Jesus Came to Live — Abundantly (November 23, 2018)
I am revisiting this column which I wrote several years ago because it fits in with what I’ve been writing in the past few weeks.
One of the things we hear a lot from more conservative Christians is that “Jesus was born to die.”
We are about to celebrate Advent and Christmas, in which we celebrate the “Incarnation”. That word comes from two Latin words meaning “in the flesh”. It is the theological word we use to talk about what happens with the birth of Jesus. The Christian church has believed throughout the ages that in the birth of Jesus, we celebrate God crashing into our world in human flesh.
Last year, I saw a church sign online which read, “Christmas is the story of a baby born to die.” Unfortunately, it’s quite a common way of thinking about the birth of Jesus. He came to die so that we all can receive the benefits of God’s saving love.
But it ain’t so. It will come as no surprise that there are many other Christians who think quite differently about this.
To put it quite simply, Jesus was not born to die. Jesus was born to live.
Like any other baby, like any other human being, like any other of God’s creatures, Jesus was born to live.
Too many Christians look at Jesus and see only the cross. As if the cross was the only thing of value about Jesus. As if God’s only purpose for Jesus was for him to die. As if the whole of Jesus’ work and ministry in the world counts for nothing. As if none of his teachings really mattered because the only thing that really matters is that “Jesus died for my sins.”
None of that is true, of course. Like any of us, Jesus’ life counts. How he lived, what he taught, how he showed compassion and grace in the world—all of these are equally important as his death. Jesus was born to live.
I wrote a couple of weeks that the good news which Jesus preached and lived was the news of the kingdom of God. That is the overriding theme of most of the New Testament — not that Jesus came to die, but that Jesus came to point to God.
The gospels testify to this over and over again. Probably the clearest statement that Jesus came to live is in John’s gospel: “I came that they may have life, and have it abundantly.” (John 10:10). In his own life, Jesus showed us what abundant life looks like. It is found as we share God’s love with others and as we give ourselves in service for the benefit of all.
His whole life long, Jesus showed us that people can experience God’s love in this world. Jesus’ life was dedicated to embracing, healing, loving people and treating all of God’s people with grace and compassion.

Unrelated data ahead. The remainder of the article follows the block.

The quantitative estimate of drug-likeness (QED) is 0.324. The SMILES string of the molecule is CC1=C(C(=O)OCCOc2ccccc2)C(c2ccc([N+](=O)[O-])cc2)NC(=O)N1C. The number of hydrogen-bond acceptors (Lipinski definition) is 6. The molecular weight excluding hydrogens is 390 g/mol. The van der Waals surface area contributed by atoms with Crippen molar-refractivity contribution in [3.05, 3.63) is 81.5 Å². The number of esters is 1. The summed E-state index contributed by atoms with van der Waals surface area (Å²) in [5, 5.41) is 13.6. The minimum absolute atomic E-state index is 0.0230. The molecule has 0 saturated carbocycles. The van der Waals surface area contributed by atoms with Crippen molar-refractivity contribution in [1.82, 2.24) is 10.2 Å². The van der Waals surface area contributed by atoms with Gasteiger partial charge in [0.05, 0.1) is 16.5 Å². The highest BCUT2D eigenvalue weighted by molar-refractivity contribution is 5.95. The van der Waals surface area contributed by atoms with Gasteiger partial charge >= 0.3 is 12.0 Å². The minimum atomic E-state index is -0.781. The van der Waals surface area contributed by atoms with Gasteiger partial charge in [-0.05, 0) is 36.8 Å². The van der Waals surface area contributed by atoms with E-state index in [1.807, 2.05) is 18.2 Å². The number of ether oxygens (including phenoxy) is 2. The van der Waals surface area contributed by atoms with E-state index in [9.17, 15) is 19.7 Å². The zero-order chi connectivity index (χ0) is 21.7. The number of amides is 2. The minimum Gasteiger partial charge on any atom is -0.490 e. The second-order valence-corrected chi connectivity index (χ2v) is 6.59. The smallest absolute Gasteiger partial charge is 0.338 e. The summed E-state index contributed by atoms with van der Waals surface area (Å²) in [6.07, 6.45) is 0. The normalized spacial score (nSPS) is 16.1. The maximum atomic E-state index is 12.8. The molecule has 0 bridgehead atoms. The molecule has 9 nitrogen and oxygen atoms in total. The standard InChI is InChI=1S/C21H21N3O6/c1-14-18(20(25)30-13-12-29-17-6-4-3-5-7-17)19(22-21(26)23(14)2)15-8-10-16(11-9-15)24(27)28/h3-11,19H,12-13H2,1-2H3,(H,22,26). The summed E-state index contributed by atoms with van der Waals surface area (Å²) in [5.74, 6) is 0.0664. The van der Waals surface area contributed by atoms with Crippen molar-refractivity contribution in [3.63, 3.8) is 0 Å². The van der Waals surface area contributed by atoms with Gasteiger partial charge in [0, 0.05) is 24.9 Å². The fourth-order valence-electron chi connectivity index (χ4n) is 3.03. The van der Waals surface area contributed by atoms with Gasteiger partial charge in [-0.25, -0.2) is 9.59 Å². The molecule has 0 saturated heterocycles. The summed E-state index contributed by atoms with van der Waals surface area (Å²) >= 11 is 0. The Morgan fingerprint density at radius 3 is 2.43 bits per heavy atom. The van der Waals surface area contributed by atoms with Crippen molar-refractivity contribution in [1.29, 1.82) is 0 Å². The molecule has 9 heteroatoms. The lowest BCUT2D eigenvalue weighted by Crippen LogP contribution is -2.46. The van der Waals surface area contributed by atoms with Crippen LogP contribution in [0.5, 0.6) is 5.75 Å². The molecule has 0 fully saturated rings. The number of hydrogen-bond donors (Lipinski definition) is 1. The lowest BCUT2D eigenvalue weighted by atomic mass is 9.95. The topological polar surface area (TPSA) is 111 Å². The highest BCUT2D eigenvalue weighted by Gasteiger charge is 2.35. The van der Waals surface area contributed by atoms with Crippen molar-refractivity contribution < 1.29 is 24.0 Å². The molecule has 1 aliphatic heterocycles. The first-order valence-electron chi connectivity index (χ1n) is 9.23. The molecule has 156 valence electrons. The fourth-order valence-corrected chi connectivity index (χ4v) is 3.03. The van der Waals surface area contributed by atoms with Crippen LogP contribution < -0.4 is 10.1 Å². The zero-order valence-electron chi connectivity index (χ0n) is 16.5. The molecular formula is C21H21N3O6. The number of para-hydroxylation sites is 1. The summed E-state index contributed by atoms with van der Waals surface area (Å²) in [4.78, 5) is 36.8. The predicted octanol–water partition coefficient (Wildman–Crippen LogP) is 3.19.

It makes me sad to think that anyone can look at the infant Jesus and see only his death.
It makes me sad that anyone can read the radical story of a baby in a manger and think only of a cross.
It makes me sad to imagine that for so many people, Christian faith is only about Jesus dying so that we can get to heaven.
It makes me sad that anyone can reduce the mystery of incarnation to the tragedy of crucifixion.
So let me repeat what I’ve said so often in these columns. It wasn’t Jesus’ death and crucifixion that set things right in the world. Rather, it was Jesus’ whole life that shows what a world set right might look like.
And Jesus showed us that abundant life looks like the kingdom of God: the hungry are fed; the wealthy and the powerful who are doing violence for their own sake are toppled with nonviolence and solidarity; the oppressed are raised up; outsiders, including refugees, are welcomed with open arms and open hearts; broken people are being made whole; lonely people are being welcomed into community; all people are learning to live together in peace for the welfare of all.
Abundant life looks like what we have seen in people like Jean Vanier, who gave up the perks and privileges of his life to live with developmentally handicapped men in community. Like Mahatma Gandhi, who led his people in nonviolent protest against the British Empire. Like Martin Luther King, Jr., who led the fight for civil rights for all people in the US, regardless of colour or status. Like Nelson Mandela, who fought against apartheid, was imprisoned for it, and upon his release refused to give in to violence against his former oppressors.
And Jesus proclaims that this eternal, abundant life begins now, not when we die. Jesus shows us that heaven is found on earth, if only we have eyes to see it and the courage to live it.
The point of Jesus’ life is not the crucifixion. It is the incarnation. Jesus wasn’t born to die. Jesus was born to live—abundantly.
Death is inevitable, but the hope of incarnation is that life happens, that eternal life happens, and that it happens right now.
Rev. Yme Woensdregt